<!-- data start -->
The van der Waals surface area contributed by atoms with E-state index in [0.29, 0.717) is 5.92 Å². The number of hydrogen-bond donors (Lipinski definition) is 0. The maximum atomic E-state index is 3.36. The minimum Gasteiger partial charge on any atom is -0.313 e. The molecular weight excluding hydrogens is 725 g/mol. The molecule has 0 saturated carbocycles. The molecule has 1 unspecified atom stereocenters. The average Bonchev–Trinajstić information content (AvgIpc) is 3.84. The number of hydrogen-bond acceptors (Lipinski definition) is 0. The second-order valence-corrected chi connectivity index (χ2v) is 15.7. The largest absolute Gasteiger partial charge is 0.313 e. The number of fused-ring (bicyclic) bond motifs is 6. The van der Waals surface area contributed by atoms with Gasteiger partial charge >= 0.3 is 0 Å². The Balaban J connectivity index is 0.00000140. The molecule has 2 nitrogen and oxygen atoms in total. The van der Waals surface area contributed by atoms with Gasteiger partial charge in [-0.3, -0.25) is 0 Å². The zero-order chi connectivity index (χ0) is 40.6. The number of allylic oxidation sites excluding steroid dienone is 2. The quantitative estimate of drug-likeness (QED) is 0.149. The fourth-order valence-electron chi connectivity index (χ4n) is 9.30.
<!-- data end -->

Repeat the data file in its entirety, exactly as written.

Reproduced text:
The van der Waals surface area contributed by atoms with E-state index in [0.29, 0.717) is 5.92 Å². The number of hydrogen-bond donors (Lipinski definition) is 0. The maximum atomic E-state index is 3.36. The minimum Gasteiger partial charge on any atom is -0.313 e. The molecular weight excluding hydrogens is 725 g/mol. The molecule has 0 saturated carbocycles. The molecule has 1 unspecified atom stereocenters. The average Bonchev–Trinajstić information content (AvgIpc) is 3.84. The number of hydrogen-bond acceptors (Lipinski definition) is 0. The second-order valence-corrected chi connectivity index (χ2v) is 15.7. The largest absolute Gasteiger partial charge is 0.313 e. The number of fused-ring (bicyclic) bond motifs is 6. The van der Waals surface area contributed by atoms with Gasteiger partial charge >= 0.3 is 0 Å². The Balaban J connectivity index is 0.00000140. The molecule has 2 nitrogen and oxygen atoms in total. The van der Waals surface area contributed by atoms with Gasteiger partial charge in [-0.3, -0.25) is 0 Å². The zero-order chi connectivity index (χ0) is 40.6. The number of allylic oxidation sites excluding steroid dienone is 2. The quantitative estimate of drug-likeness (QED) is 0.149. The fourth-order valence-electron chi connectivity index (χ4n) is 9.30.